If doctors protesting the system was going to determine our healthcare system, Medicare would have been abandoned before it was even begun. The reality is that Medicare isn’t for doctors. It isn’t about making sure that doctors have a pay cheque. It’s about making sure that patients have a check up. Today, many doctors will defend Medicare, as they understand the benefits that it offers to Canadians across the country.

It’s easy to imagine that laws will stay laws, but policy can change. It can change because of politicians—i.e. people putting pressure on politicians to make changes–but it can change because the courts interpret the laws in different ways, or strike down laws as unconstitutional.

All of the laws in Canada have to align with the Constitution of the country. This is a great part of having these documents like the Constitution Act, including the Charter of Rights and Freedoms. These are documents that we can compare laws to, so that we keep the same high standards throughout time. It’s a pulse check. It is important to be able to challenge Canadian laws on the basis of the Charter of Rights and Freedoms, as you can challenge unfair laws in courts and get them struck down or re-interpreted. This process sometimes helps minority groups protect their rights if politicians, who are elected by the majority, aren’t considering their needs.

Currently, a group led by Dr. Brian Day is challenging the BC healthcare laws based on the argument that it is unconstitutional. Dr. Brian Day says that limiting for-profit delivery of medically necessary services is against the Charter of Rights and Freedoms. He wants to bring in private healthcare so that doctors can charge whatever they would like for basic services. Because healthcare is important, patients are willing to pay a lot. Right now, the public system regulates how much can be charged for basic services.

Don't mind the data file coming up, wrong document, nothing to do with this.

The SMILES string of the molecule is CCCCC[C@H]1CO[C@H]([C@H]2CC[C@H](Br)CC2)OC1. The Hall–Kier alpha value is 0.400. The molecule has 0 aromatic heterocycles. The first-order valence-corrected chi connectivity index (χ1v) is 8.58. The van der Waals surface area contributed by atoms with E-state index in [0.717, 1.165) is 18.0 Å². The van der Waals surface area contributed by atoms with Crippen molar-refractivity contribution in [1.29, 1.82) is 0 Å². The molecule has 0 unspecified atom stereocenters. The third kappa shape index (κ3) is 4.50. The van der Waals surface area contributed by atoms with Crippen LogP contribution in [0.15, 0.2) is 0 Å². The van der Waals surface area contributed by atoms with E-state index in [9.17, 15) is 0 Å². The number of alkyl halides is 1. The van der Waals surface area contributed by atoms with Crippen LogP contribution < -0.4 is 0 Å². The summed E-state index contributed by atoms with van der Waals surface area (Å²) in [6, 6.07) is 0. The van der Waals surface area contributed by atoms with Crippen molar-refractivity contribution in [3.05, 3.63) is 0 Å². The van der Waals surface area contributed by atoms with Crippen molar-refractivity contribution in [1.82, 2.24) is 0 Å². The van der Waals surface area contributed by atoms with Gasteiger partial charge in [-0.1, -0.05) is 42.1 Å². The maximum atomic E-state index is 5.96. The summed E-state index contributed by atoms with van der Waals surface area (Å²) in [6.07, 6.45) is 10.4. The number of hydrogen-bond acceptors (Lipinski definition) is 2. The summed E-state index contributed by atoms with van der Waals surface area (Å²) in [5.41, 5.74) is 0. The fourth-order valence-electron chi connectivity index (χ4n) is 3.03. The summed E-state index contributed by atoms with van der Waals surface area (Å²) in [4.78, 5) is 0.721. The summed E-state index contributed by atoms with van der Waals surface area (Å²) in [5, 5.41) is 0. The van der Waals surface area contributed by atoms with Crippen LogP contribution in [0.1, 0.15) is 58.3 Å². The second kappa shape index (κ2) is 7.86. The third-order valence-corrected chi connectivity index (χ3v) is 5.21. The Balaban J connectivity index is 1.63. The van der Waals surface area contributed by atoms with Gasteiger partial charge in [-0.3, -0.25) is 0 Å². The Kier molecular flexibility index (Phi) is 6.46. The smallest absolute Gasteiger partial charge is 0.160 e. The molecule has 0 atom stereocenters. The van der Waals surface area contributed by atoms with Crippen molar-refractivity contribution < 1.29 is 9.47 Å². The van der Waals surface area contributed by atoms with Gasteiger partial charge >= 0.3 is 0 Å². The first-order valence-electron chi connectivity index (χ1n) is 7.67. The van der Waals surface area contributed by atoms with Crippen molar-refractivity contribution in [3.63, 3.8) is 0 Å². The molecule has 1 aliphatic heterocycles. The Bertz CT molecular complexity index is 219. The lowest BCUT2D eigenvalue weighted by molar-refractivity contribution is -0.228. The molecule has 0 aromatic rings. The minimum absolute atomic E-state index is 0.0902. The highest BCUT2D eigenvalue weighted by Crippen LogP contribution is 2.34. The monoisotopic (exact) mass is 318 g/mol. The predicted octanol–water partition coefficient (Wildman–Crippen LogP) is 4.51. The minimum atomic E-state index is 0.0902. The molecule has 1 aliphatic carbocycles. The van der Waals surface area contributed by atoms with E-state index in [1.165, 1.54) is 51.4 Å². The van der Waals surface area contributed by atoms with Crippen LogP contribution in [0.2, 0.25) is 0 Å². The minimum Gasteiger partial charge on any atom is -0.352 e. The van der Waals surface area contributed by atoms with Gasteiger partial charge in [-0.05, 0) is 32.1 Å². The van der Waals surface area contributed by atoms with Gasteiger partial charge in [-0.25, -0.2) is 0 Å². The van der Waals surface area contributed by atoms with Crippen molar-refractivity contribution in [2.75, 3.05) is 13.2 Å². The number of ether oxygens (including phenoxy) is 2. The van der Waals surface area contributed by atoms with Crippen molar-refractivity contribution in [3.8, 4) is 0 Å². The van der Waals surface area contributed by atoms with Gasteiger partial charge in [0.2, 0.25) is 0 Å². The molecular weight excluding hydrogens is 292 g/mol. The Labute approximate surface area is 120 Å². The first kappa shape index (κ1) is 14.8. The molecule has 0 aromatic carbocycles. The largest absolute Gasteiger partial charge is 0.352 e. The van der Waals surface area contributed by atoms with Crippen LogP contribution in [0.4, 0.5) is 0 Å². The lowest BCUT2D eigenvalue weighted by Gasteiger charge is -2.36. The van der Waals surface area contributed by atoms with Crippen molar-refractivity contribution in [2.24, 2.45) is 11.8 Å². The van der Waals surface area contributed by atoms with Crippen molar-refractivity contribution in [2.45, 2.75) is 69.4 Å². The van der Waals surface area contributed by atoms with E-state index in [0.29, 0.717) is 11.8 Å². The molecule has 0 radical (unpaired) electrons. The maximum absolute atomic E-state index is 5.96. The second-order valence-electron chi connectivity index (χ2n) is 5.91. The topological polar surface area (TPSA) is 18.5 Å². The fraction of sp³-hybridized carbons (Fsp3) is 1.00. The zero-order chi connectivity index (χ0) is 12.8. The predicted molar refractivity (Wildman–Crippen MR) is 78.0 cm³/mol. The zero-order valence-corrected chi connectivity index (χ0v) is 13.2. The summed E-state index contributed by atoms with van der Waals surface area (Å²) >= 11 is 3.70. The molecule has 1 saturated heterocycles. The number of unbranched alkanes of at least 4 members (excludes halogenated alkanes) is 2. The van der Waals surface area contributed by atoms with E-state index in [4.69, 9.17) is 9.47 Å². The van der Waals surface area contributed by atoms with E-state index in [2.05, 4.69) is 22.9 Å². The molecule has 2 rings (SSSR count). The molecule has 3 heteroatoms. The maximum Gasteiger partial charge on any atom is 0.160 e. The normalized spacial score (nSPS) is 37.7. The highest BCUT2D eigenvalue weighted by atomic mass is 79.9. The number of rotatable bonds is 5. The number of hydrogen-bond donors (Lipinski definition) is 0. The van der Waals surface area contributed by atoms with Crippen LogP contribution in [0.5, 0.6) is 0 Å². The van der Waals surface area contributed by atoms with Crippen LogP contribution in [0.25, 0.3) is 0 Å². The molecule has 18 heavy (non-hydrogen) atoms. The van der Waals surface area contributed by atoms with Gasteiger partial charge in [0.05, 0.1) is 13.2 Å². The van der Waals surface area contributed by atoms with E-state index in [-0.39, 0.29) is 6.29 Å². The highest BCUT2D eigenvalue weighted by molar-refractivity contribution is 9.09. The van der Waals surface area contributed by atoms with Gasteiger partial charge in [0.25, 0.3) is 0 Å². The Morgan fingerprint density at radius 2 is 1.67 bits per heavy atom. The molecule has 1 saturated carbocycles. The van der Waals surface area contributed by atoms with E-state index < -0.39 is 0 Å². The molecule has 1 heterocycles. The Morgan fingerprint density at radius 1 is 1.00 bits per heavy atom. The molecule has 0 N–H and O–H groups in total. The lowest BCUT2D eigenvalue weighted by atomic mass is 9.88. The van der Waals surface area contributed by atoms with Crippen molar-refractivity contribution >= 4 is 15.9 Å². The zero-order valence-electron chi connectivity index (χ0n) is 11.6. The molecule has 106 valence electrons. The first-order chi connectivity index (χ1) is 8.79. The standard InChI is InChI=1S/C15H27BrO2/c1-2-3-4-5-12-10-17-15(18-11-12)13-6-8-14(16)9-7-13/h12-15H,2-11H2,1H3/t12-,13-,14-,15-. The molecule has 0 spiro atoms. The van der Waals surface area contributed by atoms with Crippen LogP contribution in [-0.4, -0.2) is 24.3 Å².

The government and other interveners like the BC Health Coalition believe that universal healthcare is constitutional and that protecting it is vital to keeping Medicare strong in all of Canada. The BC government has been trying to work with Brian Day to settle this issue out of court, but it looks like the issue may have to go to court to be decided. If you look at history, this new court challenge is another version of the protests of some doctors who prefer a for-profit system. Public pressure and government defense of Medicare will again be necessary to ensure that Medicare remains.

Laws can and do change, but our healthcare system shouldn’t be determined by private health clinics; it should be shaped by the needs of all Canadians. The journey towards a better healthcare system isn’t over. There are more battles to fight to improve how Medicare works and who is best served. Protests, petitions and politics will stay important to keep the focus on providing the highest quality care for the most people, regardless of who you are. We’re still making the history of Medicare every day.